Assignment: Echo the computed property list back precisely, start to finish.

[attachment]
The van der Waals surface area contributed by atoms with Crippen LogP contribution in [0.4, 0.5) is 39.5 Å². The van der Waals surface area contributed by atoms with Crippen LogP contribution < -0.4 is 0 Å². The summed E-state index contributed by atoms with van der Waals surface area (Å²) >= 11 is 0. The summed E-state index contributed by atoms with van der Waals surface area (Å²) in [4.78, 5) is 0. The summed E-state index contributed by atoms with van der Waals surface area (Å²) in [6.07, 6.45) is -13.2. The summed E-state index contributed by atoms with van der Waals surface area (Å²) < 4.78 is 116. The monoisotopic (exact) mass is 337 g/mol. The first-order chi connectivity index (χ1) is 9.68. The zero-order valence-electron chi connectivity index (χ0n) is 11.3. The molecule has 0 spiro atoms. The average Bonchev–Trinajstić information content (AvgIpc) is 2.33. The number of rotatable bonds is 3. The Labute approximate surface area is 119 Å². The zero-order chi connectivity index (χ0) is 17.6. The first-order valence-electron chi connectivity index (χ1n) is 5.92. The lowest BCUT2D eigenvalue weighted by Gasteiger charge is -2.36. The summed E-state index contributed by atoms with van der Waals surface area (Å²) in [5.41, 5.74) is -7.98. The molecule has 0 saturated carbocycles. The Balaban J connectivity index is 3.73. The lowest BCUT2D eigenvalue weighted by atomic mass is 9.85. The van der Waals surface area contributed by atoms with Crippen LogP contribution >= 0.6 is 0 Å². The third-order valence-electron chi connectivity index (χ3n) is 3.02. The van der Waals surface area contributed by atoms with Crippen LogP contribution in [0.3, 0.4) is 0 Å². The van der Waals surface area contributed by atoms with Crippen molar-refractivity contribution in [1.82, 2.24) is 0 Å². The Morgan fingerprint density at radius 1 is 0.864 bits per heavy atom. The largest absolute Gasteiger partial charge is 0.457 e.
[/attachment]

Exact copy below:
The van der Waals surface area contributed by atoms with Crippen LogP contribution in [0.4, 0.5) is 39.5 Å². The van der Waals surface area contributed by atoms with Crippen LogP contribution < -0.4 is 0 Å². The summed E-state index contributed by atoms with van der Waals surface area (Å²) >= 11 is 0. The summed E-state index contributed by atoms with van der Waals surface area (Å²) in [4.78, 5) is 0. The summed E-state index contributed by atoms with van der Waals surface area (Å²) in [6.07, 6.45) is -13.2. The summed E-state index contributed by atoms with van der Waals surface area (Å²) < 4.78 is 116. The monoisotopic (exact) mass is 337 g/mol. The first-order chi connectivity index (χ1) is 9.68. The zero-order valence-electron chi connectivity index (χ0n) is 11.3. The molecule has 0 spiro atoms. The average Bonchev–Trinajstić information content (AvgIpc) is 2.33. The number of rotatable bonds is 3. The Labute approximate surface area is 119 Å². The zero-order chi connectivity index (χ0) is 17.6. The first-order valence-electron chi connectivity index (χ1n) is 5.92. The lowest BCUT2D eigenvalue weighted by Gasteiger charge is -2.36. The summed E-state index contributed by atoms with van der Waals surface area (Å²) in [5.41, 5.74) is -7.98. The molecule has 0 saturated carbocycles. The Balaban J connectivity index is 3.73. The lowest BCUT2D eigenvalue weighted by atomic mass is 9.85. The van der Waals surface area contributed by atoms with Crippen LogP contribution >= 0.6 is 0 Å². The third-order valence-electron chi connectivity index (χ3n) is 3.02. The van der Waals surface area contributed by atoms with Crippen LogP contribution in [0.3, 0.4) is 0 Å². The van der Waals surface area contributed by atoms with Crippen molar-refractivity contribution in [1.82, 2.24) is 0 Å². The Morgan fingerprint density at radius 1 is 0.864 bits per heavy atom. The largest absolute Gasteiger partial charge is 0.457 e.